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The Music Master – Working Title

My first encounter with my growing sexuality was in music class alongside the rest of Form 4.

A long drawn out note on my violin, perfectly formed for the first time in almost eight years of lessons had the unexpected effect of causing me to experience a tidal wave that started in my belly and travelled round my body until it hit the bit between my legs. My gasp was audible, evidenced by the fact that the rest of the class turned round and stared at me; I could feel the heat rising in my face as well as a flush spreading across the front of my chest.

Mumbling an excuse I fled, carrying my violin as close to my heart as I could without it piercing my skin. I never wanted to let it go again, it was my passport to a possibility I wanted to experience again.

That night, as I sat in my room preparing for an evening of scales and exam music, I wondered if I’d be able to recreate the magic moment; one I realised had changed me, but into what I wasn’t sure. I waited until the house was clear of nosy brothers and irritating sisters before trying again.

Standing up, I lifted the violin to my neck and bowed a single, perfect C. The note resonated with my inner tuning fork and snaked its way down my spine until hit the sweet spot. I sighed and opened my legs a little wider this time.

This time I tried an A sharp but the effect was less pronounced. Slowly I worked my way through the scales, testing each note until I found the ones that made my body sing the strongest. Teasing and testing myself until I was spent.

My music lessons became an exercise in both self control and abandonment, in many ways my playing became worse as I tried to hide the effects it could have on my body; in others the passion was evident as soon as anyone saw me lift the violin out of its case. Such was the case with Mr Smithson.

He joined the school at the beginning of my fifth year. Old by teenagers’ standards, with a look that spoke of dire consequences for those who misbehaved on his shift, he eschewed the favoured slacks, shirt and tie of most male teachers in favour of jeans and black polo neck jumpers stretched across muscles sculpted as if by Michelangelo. Smelling of sweat, smoke and Habit Rouge – a fragrance my father used on the rare nights he went out – he was a creature not of the type to which we were used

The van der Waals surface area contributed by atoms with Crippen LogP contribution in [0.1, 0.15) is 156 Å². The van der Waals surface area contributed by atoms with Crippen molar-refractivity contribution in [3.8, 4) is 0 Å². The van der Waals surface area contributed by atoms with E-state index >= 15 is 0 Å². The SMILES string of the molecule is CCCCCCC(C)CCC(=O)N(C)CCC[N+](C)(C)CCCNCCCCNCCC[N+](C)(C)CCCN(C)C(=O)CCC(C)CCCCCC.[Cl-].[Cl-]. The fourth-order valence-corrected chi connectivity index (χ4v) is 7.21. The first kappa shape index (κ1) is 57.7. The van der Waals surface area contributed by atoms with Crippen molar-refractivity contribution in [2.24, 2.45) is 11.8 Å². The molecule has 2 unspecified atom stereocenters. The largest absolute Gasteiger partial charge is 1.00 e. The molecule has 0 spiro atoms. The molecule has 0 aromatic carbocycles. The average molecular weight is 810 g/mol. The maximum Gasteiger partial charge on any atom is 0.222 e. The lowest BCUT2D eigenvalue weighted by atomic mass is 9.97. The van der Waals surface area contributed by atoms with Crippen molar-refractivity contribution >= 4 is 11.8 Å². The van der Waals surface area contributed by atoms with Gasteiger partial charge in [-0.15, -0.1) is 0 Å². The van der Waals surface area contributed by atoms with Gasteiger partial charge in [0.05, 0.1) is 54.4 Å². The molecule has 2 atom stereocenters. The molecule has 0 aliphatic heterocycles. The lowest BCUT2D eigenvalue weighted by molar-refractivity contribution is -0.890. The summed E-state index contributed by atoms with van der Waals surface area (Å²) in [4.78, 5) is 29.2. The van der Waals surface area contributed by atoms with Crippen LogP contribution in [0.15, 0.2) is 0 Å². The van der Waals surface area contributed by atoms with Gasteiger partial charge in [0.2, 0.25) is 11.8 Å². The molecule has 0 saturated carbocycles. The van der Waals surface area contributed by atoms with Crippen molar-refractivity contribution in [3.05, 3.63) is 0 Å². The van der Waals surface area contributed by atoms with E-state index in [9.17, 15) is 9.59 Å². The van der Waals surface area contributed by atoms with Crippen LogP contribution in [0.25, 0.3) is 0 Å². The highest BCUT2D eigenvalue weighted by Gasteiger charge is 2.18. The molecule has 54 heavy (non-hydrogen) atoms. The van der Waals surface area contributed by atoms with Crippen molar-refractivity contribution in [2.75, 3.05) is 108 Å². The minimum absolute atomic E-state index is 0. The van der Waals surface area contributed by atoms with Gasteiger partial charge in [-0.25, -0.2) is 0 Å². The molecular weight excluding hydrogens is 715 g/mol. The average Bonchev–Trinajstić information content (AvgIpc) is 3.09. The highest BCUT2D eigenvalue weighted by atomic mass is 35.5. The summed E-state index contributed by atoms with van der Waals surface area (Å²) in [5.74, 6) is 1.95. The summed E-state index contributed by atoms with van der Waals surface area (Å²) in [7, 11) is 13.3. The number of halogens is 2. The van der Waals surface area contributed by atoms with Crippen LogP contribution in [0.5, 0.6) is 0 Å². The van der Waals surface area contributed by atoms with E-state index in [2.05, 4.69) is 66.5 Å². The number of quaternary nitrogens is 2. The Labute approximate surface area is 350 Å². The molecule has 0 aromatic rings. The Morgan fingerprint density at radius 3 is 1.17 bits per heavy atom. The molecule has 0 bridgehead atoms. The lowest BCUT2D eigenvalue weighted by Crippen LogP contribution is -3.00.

Linda Parkinson-Hardman

Social Entrepreneur and Founder of the Hysterectomy Association; Social Media Strategist at Internet Mentor; Speaker; Writer and Author of Eight Books; Blogger at http://womanontheedgeofreality.com and all round diva. Phew what a lot for a Thursday afternoon :-)

You can find out more about me (and perhaps connect) at http://www.linkedin.com/in/lindaph

This Post Has 11 Comments

  1. Well! I am glad Dave wasn’t in your class!!!

    I’m pretty sure my first experience was wearing tight jeans on a train to Brighton. It might have been London or Guildford even, but the tight jeans and train ride is definite. It really doesn’t sound anyway near as poetic as your encounter.

  2. This is a place that is so mysterious and unknown to men, and especially young men.

    I recall the most beautiful girl in school, I would have been 15 and she 17 or 18 – a world of difference except that I was invisible and she shone like a celestial being. That year there was a young male student teacher – early 20’s dashing, immensely popular – and when she turned 18 and graduated, she married him. That was a scandal, and now 40 years later I wonder how they fared – maybe not so well – but what passion they must have kindled

  3. A really intriguing start! I was clearly doing something wrong with my violin playing though…this could go places and be much classier than the Grey books!!! Just watch out for cliches in the writing, would be my tip.

    1. I think lots of us missed out with our music lessons .. 🙂 And thanks for the advice too – I hope I’ll avoid as many as possible in this first draft, but cliches are such a strong element of our language, I’m sure to fall into their trap along the way.

  4. I’m envious – years of playing the violin, nothing other than the repeated comment in year end report – “Gillian must use more bow”!
    The exclamation mark is mine, not dear Mr Joseph’s.

    1. I think many of us had the same experience in music – and in my case most of my other lessons too. I think the most common comment I got was ‘Linda must learn to curb her daydreaming and pay attention’.

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